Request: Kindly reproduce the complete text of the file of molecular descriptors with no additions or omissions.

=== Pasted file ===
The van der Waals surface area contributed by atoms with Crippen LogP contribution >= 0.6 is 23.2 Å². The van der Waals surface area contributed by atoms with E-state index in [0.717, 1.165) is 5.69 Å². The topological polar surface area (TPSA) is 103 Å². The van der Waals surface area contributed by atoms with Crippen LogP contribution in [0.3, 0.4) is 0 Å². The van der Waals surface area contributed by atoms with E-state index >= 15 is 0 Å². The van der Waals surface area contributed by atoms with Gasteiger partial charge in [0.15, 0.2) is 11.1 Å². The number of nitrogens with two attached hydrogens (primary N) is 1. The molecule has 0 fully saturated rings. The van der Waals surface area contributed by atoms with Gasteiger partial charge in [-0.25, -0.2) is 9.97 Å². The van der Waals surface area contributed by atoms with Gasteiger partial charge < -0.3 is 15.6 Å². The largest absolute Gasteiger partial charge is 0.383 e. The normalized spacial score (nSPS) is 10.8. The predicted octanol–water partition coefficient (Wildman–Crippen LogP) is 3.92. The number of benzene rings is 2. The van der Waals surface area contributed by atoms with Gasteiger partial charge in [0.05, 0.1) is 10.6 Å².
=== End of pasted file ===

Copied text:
The van der Waals surface area contributed by atoms with Crippen LogP contribution >= 0.6 is 23.2 Å². The van der Waals surface area contributed by atoms with E-state index in [0.717, 1.165) is 5.69 Å². The topological polar surface area (TPSA) is 103 Å². The van der Waals surface area contributed by atoms with Crippen LogP contribution in [0.3, 0.4) is 0 Å². The van der Waals surface area contributed by atoms with E-state index >= 15 is 0 Å². The van der Waals surface area contributed by atoms with Gasteiger partial charge in [0.15, 0.2) is 11.1 Å². The number of nitrogens with two attached hydrogens (primary N) is 1. The molecule has 0 fully saturated rings. The van der Waals surface area contributed by atoms with Gasteiger partial charge in [-0.25, -0.2) is 9.97 Å². The van der Waals surface area contributed by atoms with Gasteiger partial charge < -0.3 is 15.6 Å². The largest absolute Gasteiger partial charge is 0.383 e. The normalized spacial score (nSPS) is 10.8. The predicted octanol–water partition coefficient (Wildman–Crippen LogP) is 3.92. The number of benzene rings is 2. The van der Waals surface area contributed by atoms with Gasteiger partial charge in [0.05, 0.1) is 10.6 Å².